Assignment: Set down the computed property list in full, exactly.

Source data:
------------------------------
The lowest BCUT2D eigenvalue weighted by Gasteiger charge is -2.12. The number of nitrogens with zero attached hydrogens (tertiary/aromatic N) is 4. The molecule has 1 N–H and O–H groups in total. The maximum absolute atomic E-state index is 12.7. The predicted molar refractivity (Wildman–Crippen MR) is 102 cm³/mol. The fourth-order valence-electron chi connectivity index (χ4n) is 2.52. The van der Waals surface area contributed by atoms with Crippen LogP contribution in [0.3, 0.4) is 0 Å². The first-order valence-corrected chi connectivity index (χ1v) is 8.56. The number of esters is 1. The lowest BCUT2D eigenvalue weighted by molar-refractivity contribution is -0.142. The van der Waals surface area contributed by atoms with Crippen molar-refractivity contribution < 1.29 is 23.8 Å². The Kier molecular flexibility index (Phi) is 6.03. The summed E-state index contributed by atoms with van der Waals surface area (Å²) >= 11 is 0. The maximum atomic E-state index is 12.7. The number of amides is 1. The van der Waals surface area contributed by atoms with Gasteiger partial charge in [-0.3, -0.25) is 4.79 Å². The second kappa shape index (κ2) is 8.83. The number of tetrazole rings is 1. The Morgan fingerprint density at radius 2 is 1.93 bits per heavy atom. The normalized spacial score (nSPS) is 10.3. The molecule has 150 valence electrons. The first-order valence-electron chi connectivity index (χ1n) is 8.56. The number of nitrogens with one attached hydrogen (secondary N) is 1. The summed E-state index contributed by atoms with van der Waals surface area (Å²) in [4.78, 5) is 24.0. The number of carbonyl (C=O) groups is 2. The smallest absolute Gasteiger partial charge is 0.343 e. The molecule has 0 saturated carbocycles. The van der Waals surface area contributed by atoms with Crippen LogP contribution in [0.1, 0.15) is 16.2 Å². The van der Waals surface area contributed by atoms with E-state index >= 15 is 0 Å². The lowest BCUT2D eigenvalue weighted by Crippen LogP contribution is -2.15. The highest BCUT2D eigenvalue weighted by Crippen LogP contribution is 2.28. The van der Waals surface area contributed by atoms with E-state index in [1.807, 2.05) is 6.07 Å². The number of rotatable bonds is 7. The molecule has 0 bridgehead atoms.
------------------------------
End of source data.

The lowest BCUT2D eigenvalue weighted by Gasteiger charge is -2.12. The number of nitrogens with zero attached hydrogens (tertiary/aromatic N) is 4. The molecule has 1 N–H and O–H groups in total. The maximum absolute atomic E-state index is 12.7. The predicted molar refractivity (Wildman–Crippen MR) is 102 cm³/mol. The fourth-order valence-electron chi connectivity index (χ4n) is 2.52. The van der Waals surface area contributed by atoms with Crippen LogP contribution in [0.3, 0.4) is 0 Å². The first-order valence-corrected chi connectivity index (χ1v) is 8.56. The number of esters is 1. The lowest BCUT2D eigenvalue weighted by molar-refractivity contribution is -0.142. The van der Waals surface area contributed by atoms with Crippen molar-refractivity contribution < 1.29 is 23.8 Å². The Kier molecular flexibility index (Phi) is 6.03. The summed E-state index contributed by atoms with van der Waals surface area (Å²) >= 11 is 0. The maximum atomic E-state index is 12.7. The number of amides is 1. The van der Waals surface area contributed by atoms with Gasteiger partial charge in [-0.3, -0.25) is 4.79 Å². The second kappa shape index (κ2) is 8.83. The number of tetrazole rings is 1. The Morgan fingerprint density at radius 2 is 1.93 bits per heavy atom. The normalized spacial score (nSPS) is 10.3. The molecule has 150 valence electrons. The first-order valence-electron chi connectivity index (χ1n) is 8.56. The number of nitrogens with one attached hydrogen (secondary N) is 1. The summed E-state index contributed by atoms with van der Waals surface area (Å²) in [4.78, 5) is 24.0. The number of carbonyl (C=O) groups is 2. The smallest absolute Gasteiger partial charge is 0.343 e. The molecule has 0 saturated carbocycles. The van der Waals surface area contributed by atoms with Crippen LogP contribution in [0.1, 0.15) is 16.2 Å². The van der Waals surface area contributed by atoms with E-state index >= 15 is 0 Å². The lowest BCUT2D eigenvalue weighted by Crippen LogP contribution is -2.15. The highest BCUT2D eigenvalue weighted by Crippen LogP contribution is 2.28. The van der Waals surface area contributed by atoms with E-state index in [1.807, 2.05) is 6.07 Å². The number of rotatable bonds is 7. The molecule has 0 bridgehead atoms.